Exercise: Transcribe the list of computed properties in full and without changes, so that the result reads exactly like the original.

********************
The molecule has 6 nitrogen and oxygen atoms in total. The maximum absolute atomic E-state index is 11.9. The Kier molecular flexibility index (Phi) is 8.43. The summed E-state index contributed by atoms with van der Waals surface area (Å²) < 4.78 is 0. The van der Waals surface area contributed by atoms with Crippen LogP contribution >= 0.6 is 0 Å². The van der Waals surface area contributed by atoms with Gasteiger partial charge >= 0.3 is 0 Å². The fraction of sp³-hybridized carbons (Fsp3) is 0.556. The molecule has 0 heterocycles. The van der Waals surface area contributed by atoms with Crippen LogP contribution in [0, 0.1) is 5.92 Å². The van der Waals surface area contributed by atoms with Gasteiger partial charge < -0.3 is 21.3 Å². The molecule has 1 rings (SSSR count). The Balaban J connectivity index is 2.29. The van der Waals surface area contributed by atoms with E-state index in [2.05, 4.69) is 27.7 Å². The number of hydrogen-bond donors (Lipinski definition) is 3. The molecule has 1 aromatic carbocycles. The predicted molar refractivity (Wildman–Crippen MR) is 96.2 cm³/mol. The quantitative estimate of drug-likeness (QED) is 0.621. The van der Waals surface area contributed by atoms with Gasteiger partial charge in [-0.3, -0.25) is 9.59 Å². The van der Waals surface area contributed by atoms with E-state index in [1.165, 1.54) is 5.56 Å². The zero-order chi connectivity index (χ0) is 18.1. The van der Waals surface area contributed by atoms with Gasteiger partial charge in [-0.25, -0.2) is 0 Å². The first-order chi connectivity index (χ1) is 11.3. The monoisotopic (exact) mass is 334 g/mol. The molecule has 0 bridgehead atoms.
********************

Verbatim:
The molecule has 6 nitrogen and oxygen atoms in total. The maximum absolute atomic E-state index is 11.9. The Kier molecular flexibility index (Phi) is 8.43. The summed E-state index contributed by atoms with van der Waals surface area (Å²) < 4.78 is 0. The van der Waals surface area contributed by atoms with Crippen LogP contribution >= 0.6 is 0 Å². The van der Waals surface area contributed by atoms with Gasteiger partial charge >= 0.3 is 0 Å². The fraction of sp³-hybridized carbons (Fsp3) is 0.556. The molecule has 0 heterocycles. The van der Waals surface area contributed by atoms with Crippen LogP contribution in [0, 0.1) is 5.92 Å². The van der Waals surface area contributed by atoms with Gasteiger partial charge < -0.3 is 21.3 Å². The molecule has 1 rings (SSSR count). The Balaban J connectivity index is 2.29. The van der Waals surface area contributed by atoms with E-state index in [2.05, 4.69) is 27.7 Å². The number of hydrogen-bond donors (Lipinski definition) is 3. The molecule has 1 aromatic carbocycles. The predicted molar refractivity (Wildman–Crippen MR) is 96.2 cm³/mol. The quantitative estimate of drug-likeness (QED) is 0.621. The van der Waals surface area contributed by atoms with Gasteiger partial charge in [-0.3, -0.25) is 9.59 Å². The van der Waals surface area contributed by atoms with E-state index in [1.165, 1.54) is 5.56 Å². The zero-order chi connectivity index (χ0) is 18.1. The van der Waals surface area contributed by atoms with Gasteiger partial charge in [-0.25, -0.2) is 0 Å². The first-order chi connectivity index (χ1) is 11.3. The monoisotopic (exact) mass is 334 g/mol. The molecule has 0 bridgehead atoms.